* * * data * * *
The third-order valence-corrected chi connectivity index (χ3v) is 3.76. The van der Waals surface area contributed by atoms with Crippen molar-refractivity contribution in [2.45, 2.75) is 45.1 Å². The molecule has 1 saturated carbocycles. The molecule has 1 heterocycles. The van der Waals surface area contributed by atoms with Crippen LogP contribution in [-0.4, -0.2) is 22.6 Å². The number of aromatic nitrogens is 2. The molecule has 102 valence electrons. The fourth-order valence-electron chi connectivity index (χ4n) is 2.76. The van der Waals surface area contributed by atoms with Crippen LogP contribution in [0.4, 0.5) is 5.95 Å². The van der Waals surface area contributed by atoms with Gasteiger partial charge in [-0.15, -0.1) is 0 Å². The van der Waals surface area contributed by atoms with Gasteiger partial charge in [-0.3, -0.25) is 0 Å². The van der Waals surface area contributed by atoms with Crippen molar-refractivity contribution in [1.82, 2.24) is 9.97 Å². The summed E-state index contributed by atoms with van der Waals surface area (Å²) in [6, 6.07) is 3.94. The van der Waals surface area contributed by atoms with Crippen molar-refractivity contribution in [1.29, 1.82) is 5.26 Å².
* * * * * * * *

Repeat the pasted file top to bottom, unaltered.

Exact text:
The third-order valence-corrected chi connectivity index (χ3v) is 3.76. The van der Waals surface area contributed by atoms with Crippen molar-refractivity contribution in [2.45, 2.75) is 45.1 Å². The molecule has 1 saturated carbocycles. The molecule has 1 heterocycles. The van der Waals surface area contributed by atoms with Crippen LogP contribution in [-0.4, -0.2) is 22.6 Å². The number of aromatic nitrogens is 2. The molecule has 102 valence electrons. The fourth-order valence-electron chi connectivity index (χ4n) is 2.76. The van der Waals surface area contributed by atoms with Crippen LogP contribution in [0.4, 0.5) is 5.95 Å². The van der Waals surface area contributed by atoms with Gasteiger partial charge in [-0.15, -0.1) is 0 Å². The van der Waals surface area contributed by atoms with Gasteiger partial charge in [-0.3, -0.25) is 0 Å². The van der Waals surface area contributed by atoms with Crippen molar-refractivity contribution in [1.82, 2.24) is 9.97 Å². The summed E-state index contributed by atoms with van der Waals surface area (Å²) in [6, 6.07) is 3.94. The van der Waals surface area contributed by atoms with Crippen molar-refractivity contribution in [1.29, 1.82) is 5.26 Å².